Brian Collinson

Journeying Toward Wholeness

Vibrant Jung Thing Blog

Anxiety and the Downturn

November 30th, 2008 · collective consciousness, Current Affairs, depth psychology, Georgetown, Halton Region, Individuation, Jungian psychology, life passages, Lifestyle, Meaning, Milton, Mississauga, Oakville, panic, Peel Region, popular culture, Psychotherapy, The Self, Wellness, wholeness

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The present economic conditions are deeply challenging to the ways that we all think about ourselves and our lives.  It takes a toll on all of us to be constantly bombarded with negative economic news that often seems only to get worse with each passing day.

It's evident to me from my practice how much anxiety is being created in each of us, and what a heavy burden a lot of people are having to carry in the present situation.  At the tail end of last week, there were numerous people who came through my office who were profoundly anxious and deeply scared at the things that they were seeing in their personal and working lives as we undergo the current economic crisis.

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How can we avoid being crippled by the anxiety and the fear?  There are a number of things to keep in focus.

First, the economic conditions that we are confronting are governed by the psychology of the crowd.  Modern communication technology only enhances and deepens this effect.  Crowd psychology is prone to irrational excitements and manias when things are good, and is equally prone to mass panics when they are bad.  In the short run, it can likely be expected that panic will actually worsen economic conditions, and we have to be prepared to weather that.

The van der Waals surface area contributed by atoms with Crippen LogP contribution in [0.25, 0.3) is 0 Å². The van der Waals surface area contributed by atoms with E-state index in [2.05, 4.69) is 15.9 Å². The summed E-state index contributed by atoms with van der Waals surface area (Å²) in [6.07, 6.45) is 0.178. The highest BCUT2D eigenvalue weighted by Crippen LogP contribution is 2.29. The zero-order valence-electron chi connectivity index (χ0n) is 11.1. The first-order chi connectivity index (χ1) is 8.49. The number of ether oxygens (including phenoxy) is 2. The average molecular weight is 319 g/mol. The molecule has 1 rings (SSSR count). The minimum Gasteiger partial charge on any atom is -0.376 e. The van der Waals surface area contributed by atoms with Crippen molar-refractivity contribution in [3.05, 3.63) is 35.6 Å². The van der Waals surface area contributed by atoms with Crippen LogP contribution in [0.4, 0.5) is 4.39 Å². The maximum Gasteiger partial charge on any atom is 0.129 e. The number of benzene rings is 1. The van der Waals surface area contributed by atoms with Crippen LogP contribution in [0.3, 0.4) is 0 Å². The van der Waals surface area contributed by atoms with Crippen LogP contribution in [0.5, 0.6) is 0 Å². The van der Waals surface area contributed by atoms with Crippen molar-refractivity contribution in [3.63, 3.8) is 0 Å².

Second, we must fully expect that this mass panic is going to "hook" and activate all of our deepest fears.  Money is a very emotional matter for the vast majority of human beings.  It symbolizes our life-energy, which we have put into our work, through our sweat and sacrifice.  We can expect that, when we receive the kind of ominous news that has been about, we are going to initially respond with fear and anxiety — maybe even with terror.

Third, it is important to "hang onto ourselves" by not giving way to this fear and panic.  On balance, weighing decisions carefully at this time, and realizing that we are being infected, so to speak, by the panic of the crowd, and taking action in a way that really is in line with our own true feelings and emotions will lead us to courses of action that will serve us better.  Also, we need to hang on to the recognition that this crisis will not last forever.